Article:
Biotech Strategy Blog

Commentary on Science, Innovation & New Products with a focus on Oncology, Hematology & Cancer Immunotherapy

Posts tagged ‘bispecifics’

Not in Madrid – with the global pandemic continuing to exert a significant effect on the cancer conference season, the annual meetings continue apace virtually.

Plaza de Cibeles, Madrid

For this year’s ESMO meeting we have already covered immunotherapies, both early and late stage pipeline highlights and now it’s time to explore what to watch out for over the weekend on the early to mid stage targeted therapy front.

The good news is there is some potentially practice changing data being presented, as well as some novel approaches in preclinical development emerging. These should be hitting the clinic in the near to medium term future.  On the other extreme is the more common problem whereby a few agents are showing signs of not holding up to their early promise/hype.

Let’s now take a look at what we can learn in the fourth and final ESMO Preview for 2020…

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Remember the good old days at ESMO17 in Madrid? Sadly there’s no face to face networking at this year’s ESMO20 virtual meeting!

In this third ESMO 2020 Preview the focus is on early stage immunotherapies – we’ll cover targeted therapies in a separate review article.

As new regimens evolve involving multiple immune targets, this complexity brings with it a greater need to understand cell-cell interactions – not just immune cell relationships, but also oncogenic, metabolic, and even epigenetic ones. How do they all fit together and what happens when we interfere with those relationships therapeutically?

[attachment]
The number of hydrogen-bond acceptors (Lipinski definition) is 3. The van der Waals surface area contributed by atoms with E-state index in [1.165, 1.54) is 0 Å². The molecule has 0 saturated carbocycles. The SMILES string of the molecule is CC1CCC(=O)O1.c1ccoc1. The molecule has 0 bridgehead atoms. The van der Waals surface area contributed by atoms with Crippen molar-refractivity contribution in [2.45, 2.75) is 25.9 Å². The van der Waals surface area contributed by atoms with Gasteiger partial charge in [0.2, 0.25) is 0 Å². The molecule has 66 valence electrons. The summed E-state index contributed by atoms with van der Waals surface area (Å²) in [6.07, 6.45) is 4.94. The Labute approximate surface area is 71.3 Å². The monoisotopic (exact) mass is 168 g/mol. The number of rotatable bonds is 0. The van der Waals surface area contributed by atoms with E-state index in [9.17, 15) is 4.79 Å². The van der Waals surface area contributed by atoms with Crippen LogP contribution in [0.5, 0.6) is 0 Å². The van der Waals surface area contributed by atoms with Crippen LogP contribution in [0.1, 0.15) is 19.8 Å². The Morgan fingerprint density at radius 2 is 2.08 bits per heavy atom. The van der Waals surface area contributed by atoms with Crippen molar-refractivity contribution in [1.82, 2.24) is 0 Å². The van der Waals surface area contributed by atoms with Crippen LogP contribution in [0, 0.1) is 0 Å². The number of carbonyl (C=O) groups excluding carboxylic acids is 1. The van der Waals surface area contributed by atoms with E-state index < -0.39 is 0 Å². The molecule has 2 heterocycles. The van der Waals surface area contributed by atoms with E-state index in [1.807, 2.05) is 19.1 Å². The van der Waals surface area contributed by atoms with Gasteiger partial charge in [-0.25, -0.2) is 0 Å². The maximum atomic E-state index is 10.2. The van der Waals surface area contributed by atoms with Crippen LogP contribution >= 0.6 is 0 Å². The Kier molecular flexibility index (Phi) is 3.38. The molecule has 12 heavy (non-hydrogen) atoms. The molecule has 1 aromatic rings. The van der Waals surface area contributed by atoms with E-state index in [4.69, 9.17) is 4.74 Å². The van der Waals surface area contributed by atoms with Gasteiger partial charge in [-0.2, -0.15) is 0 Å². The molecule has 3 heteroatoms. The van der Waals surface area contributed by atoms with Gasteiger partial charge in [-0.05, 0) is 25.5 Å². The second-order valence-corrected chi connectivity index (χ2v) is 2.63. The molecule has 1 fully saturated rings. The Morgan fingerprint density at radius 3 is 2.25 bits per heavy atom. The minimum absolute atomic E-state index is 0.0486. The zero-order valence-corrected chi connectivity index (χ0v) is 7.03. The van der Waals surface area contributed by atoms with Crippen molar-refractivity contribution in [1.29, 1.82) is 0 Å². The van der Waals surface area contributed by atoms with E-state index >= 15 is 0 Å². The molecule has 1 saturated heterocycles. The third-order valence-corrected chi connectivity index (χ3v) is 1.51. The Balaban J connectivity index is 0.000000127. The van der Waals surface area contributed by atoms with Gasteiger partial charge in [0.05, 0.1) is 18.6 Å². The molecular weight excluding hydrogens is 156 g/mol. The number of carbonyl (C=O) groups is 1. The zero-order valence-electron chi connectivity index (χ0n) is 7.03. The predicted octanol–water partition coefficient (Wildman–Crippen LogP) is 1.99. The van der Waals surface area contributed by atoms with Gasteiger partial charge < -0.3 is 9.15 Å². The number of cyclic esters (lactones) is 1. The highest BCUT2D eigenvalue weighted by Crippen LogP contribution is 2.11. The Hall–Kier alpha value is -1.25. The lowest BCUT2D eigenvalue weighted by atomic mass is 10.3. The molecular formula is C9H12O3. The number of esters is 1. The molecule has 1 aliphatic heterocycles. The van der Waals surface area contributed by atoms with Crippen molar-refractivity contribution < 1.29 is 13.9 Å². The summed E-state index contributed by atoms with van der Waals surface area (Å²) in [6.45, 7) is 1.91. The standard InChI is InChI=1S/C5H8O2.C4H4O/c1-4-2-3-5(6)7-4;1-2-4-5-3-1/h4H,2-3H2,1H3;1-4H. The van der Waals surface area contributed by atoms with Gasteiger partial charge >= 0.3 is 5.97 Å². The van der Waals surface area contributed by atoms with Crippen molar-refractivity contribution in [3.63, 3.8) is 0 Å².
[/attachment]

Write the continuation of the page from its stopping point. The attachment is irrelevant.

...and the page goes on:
Often the simple answer is we don’t know until we head into the clinic, I’m afraid.

Beyond the obvious phase 3 IO readouts in the various Presidential symposia and Proffered oral sessions there are quite a few emerging ideas – old ones with a twist as well as entirely new ones – which we can consider and discuss.

Here, we highlight five key IO areas related to cancer immunotherapy and explore the various concepts as preparation for the upcoming meeting…

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Virtual meetings mean we miss the fun of German pop-up sausage stands and focus solely on the new emerging clinical data!

EHA25 Virtual, Not-In-Frankfurt – There’s a lot of commercial interest in CD20 x CD3 bispecifics, and in this post we’re taking a look at some of the latest clinical data presented at recent ASCO and EHA virtual meetings. Companies mentioned include Regeneron, Roche/Genentech, Genmab/Abbvie, Xencor, and IGM Biosciences.

Any analysis of a rapidly evolving and fast-moving landscape only represents a snapshot in time at the point it was taken, and this post is not intended to be a comprehensive landscape report, you’d pay a lot more than a yearly sub to BSB for that, but we’ve been following the field, and there are some trends emerging.